If someone asked me what cinema is, I wouldn’t know how to answer. However, Contempt is one of those movies where a piece of real cinema is found. It’s not about telling a story on film, but something else. It’s not achievable but there are certain movies you can almost feel it. Contempt is one of those movies. I wonder when they are going to release a Blu Ray version because it’s at least what this movie deserves.
08. “The Night of the Hunter (1955)” by Charles Laughton
Speaking of noir movies and considering weird subjects are one of my favorite themes in cinema, nothing like the creepy classic The Night of the Hunter, a crime story told through the point of view of two little kids running away from a psycho-killer priest. The movie it’s probably my favorite noir film and one of my favorite of all times. Not mentioning the way the director had put childish songs in a dark thriller like this is amazing. And yes, they do have an amazing Blu Ray version.
09. “The Exterminating Angel (1962)” by Luis Buñuel
I believe the absurdity of this movie speaks for itself. It’s weird, original, funny, agonizing and different. If people have asked themselves if an entire movie could happen in only one room, this is the proof. Especially because they just can’t leave the room. The Criterion Collection also doesn’t have a Blu Ray version of this film, but having it in your shelf in a regular format it’s exciting enough… because this movie it’s just awesome!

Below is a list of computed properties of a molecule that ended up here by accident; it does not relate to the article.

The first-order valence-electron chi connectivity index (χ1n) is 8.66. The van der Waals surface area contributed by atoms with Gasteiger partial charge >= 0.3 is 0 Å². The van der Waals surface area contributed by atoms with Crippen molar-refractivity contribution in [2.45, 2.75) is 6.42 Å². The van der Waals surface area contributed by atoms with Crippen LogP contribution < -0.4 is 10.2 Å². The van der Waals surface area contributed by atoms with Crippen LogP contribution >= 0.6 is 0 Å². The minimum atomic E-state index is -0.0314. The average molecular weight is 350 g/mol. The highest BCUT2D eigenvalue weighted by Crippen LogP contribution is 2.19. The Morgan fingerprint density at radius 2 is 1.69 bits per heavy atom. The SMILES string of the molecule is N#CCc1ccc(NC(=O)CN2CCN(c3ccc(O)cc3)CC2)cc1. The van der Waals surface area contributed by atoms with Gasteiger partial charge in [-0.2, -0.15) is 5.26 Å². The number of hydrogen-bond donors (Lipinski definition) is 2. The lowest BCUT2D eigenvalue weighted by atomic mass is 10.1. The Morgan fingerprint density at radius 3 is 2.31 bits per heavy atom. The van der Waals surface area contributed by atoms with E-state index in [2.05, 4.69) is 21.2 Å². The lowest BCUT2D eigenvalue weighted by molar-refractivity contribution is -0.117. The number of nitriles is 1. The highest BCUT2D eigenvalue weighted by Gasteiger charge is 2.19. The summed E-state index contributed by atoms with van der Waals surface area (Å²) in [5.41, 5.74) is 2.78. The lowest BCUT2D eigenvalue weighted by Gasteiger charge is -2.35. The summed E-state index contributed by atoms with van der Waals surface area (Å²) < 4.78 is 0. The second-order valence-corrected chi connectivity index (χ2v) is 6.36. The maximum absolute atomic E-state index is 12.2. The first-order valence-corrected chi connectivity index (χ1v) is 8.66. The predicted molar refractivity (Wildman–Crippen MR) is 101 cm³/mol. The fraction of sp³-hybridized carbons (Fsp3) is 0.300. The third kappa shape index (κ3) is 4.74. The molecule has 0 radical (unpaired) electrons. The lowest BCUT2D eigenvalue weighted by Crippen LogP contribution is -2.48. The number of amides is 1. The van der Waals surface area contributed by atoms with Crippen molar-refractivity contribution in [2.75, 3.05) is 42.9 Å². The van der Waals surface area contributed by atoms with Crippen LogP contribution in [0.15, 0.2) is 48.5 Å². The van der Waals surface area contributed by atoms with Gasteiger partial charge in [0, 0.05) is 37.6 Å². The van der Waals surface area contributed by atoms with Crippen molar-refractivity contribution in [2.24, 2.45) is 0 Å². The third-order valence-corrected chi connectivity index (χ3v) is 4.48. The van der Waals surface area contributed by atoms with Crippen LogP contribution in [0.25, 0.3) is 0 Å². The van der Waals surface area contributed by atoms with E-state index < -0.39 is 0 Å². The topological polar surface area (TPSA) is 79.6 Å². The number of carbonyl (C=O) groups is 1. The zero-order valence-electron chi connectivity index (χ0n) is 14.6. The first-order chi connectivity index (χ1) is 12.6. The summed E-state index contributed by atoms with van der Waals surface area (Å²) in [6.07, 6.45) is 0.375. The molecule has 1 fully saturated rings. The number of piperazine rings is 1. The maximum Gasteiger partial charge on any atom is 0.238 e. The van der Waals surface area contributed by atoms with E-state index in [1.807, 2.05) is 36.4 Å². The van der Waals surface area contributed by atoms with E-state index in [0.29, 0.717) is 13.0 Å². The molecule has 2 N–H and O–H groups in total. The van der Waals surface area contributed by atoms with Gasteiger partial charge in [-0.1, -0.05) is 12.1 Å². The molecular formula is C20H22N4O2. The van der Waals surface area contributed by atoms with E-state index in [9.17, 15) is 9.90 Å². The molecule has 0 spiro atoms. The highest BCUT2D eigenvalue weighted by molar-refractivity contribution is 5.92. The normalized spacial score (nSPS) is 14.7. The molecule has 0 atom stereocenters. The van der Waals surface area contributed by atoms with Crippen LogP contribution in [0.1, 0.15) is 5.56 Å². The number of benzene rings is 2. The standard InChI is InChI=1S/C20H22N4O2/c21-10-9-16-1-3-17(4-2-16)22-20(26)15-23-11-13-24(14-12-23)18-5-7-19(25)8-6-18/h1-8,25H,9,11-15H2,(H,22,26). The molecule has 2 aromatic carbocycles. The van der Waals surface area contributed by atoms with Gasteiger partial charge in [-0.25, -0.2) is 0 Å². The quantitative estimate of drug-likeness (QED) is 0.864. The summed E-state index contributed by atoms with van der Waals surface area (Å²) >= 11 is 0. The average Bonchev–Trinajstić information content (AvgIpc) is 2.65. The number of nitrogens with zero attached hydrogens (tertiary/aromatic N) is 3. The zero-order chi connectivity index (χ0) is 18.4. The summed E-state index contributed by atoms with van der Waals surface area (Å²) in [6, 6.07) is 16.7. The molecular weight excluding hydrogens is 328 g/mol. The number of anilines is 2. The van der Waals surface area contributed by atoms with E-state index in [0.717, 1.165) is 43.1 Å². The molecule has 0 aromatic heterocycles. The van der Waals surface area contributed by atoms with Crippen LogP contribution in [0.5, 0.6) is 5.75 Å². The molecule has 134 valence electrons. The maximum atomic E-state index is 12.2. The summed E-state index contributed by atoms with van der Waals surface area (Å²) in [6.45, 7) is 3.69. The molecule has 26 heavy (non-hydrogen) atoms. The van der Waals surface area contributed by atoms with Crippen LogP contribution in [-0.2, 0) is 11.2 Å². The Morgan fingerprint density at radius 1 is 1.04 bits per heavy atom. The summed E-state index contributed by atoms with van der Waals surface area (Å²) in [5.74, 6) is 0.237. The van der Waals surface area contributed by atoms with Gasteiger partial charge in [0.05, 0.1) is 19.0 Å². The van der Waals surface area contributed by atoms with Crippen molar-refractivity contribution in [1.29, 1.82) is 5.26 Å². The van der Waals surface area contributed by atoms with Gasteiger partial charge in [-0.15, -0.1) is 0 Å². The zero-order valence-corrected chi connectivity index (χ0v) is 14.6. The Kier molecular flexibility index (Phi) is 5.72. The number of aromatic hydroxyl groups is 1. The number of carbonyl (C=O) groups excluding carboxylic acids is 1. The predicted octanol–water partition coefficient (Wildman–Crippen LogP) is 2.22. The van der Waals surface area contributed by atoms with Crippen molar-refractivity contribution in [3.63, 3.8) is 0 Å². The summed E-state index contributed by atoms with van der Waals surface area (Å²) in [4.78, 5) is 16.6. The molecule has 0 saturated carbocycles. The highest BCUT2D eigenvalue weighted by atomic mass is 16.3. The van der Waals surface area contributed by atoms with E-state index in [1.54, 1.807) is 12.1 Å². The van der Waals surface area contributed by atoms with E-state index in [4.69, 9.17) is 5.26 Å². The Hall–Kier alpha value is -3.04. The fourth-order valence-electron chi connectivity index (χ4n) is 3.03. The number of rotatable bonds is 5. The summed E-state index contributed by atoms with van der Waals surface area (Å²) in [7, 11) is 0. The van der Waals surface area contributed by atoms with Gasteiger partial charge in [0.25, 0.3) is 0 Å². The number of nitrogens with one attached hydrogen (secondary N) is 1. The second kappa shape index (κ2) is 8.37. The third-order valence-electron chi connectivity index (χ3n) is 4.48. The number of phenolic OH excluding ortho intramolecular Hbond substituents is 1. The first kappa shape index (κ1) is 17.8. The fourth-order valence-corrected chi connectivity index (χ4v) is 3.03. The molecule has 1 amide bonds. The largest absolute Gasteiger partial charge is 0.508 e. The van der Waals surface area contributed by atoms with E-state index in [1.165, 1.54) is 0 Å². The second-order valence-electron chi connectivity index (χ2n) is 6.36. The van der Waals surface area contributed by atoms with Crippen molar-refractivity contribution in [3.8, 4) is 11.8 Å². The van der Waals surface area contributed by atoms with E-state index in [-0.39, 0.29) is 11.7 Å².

10. “Salo or 120 Days of Sodom (1975)” by Pier Paolo Pasolini
Some films seem to get better when you watch them on Blu Ray and Salo it’s definitely one of those movies. After having my first shitty HDVI downloaded experience with this film, I must admit I didn’t consider Salo one of my Pasolini’s favorites. When I watched the Criterion Collection’s Blu Ray version later, I realized how strong the power of the images were, making me have a totally different experience and considering it a masterpiece! If you will watch Salo, please do it on Blu Ray.
As I’ve said before, choosing 10 movies is a challenge. This list could easily go on with Ingmar Bergman’s The Virgin Spring, Andrew Haigh’s Weekend, Ken Loach’s Kes, Jacques Beker’s Le Trou, Louis Malle’s Black Moon, Jacques Demy’s Lola, René Clément’s Purple Noon and so on. But what about you? What is your Top 10 Criterion Collection?